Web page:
NSF Educator-Training Effort Seen as Helpful
Gains in teaching skills for math and science were slow but steady.
As federal officials search for ways to upgrade the quality of math and science instruction, a study concludes that a large-scale venture to spread professional- development throughout entire districts had a positive effect on teaching those subjects.
The findings suggest that similarly ambitious teacher-training undertakings could also work—if sustained over time, its authors say. At the same time, the study also found that the gains were relatively small and came slowly, after extensive teacher training.
The report, “Lessons from a Decade of Mathematics and Science Reform,” scheduled to be released in Washington this week, is based on an evaluation of the Local Systemic Change Through Teacher Enhancement program, a major, federally financed professional-development effort. Now in its final stage, it has trained 70,000 teachers working with an estimated 2 million students, mostly at the K-8 level, since it was launched in 1995.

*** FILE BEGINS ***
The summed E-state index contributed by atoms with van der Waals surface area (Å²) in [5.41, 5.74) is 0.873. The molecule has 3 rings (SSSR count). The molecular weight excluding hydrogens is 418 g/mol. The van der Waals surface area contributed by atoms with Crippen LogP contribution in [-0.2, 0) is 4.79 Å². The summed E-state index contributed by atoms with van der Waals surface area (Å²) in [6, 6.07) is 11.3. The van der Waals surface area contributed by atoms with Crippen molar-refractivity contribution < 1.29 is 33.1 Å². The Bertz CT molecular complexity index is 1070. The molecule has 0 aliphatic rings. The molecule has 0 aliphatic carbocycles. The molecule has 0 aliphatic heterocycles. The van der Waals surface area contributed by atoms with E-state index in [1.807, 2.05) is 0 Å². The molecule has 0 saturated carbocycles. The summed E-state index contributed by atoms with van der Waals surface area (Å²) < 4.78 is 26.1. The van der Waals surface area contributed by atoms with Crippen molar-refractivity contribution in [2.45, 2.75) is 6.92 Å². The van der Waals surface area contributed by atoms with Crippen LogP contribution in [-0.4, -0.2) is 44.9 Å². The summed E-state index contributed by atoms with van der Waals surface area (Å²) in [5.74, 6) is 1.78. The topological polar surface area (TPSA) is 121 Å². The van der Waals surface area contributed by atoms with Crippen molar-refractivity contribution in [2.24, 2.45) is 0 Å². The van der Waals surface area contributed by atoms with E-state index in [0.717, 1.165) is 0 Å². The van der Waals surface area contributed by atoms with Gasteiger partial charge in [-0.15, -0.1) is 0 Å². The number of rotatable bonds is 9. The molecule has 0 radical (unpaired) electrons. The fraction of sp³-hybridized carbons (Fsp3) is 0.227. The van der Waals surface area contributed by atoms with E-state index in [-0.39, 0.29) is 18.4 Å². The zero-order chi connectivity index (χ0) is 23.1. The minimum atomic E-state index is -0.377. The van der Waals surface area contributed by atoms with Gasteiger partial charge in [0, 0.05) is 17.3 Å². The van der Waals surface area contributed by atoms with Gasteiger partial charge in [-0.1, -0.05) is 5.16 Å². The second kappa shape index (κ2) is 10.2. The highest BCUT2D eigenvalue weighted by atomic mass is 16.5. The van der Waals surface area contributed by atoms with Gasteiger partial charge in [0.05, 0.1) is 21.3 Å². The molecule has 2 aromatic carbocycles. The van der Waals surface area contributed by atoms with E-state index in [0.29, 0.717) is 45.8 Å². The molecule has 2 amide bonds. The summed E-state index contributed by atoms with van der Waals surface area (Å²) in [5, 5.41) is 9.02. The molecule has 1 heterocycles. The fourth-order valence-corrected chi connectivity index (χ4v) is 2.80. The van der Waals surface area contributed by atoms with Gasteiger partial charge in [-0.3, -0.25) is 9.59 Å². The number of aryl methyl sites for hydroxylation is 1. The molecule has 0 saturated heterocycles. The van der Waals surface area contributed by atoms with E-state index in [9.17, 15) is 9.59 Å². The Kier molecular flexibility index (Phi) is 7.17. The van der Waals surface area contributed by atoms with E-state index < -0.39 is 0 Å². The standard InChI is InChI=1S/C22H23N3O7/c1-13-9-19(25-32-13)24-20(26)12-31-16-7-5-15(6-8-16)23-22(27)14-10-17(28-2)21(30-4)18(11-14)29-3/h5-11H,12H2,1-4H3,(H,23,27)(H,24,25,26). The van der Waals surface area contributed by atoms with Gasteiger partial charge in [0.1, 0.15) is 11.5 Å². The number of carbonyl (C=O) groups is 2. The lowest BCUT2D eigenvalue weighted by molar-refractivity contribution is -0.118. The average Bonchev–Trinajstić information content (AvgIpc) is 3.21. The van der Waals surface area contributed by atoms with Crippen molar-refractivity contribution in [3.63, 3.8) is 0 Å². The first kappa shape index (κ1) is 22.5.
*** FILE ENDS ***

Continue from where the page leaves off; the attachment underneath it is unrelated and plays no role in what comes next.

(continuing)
The program, established by the National Science Foundation, improved the overall quality of mathematics and science content taught in participating schools, boosted teachers’ confidence in presenting that material, and increased the amount of time devoted to elementary school science, the study found.
Yet it also found that the gains in improving teachers’ understanding of math and science content were uneven, in part because of the NSF program focused so extensively on building teachers’ understanding of instructional materials and lessons. The report’s authors say the program also had mixed results in encouraging principals—who play critical roles in teachers’ growth—to take part. And relatively few teachers completed all the professional development targeted in the program, the research showed.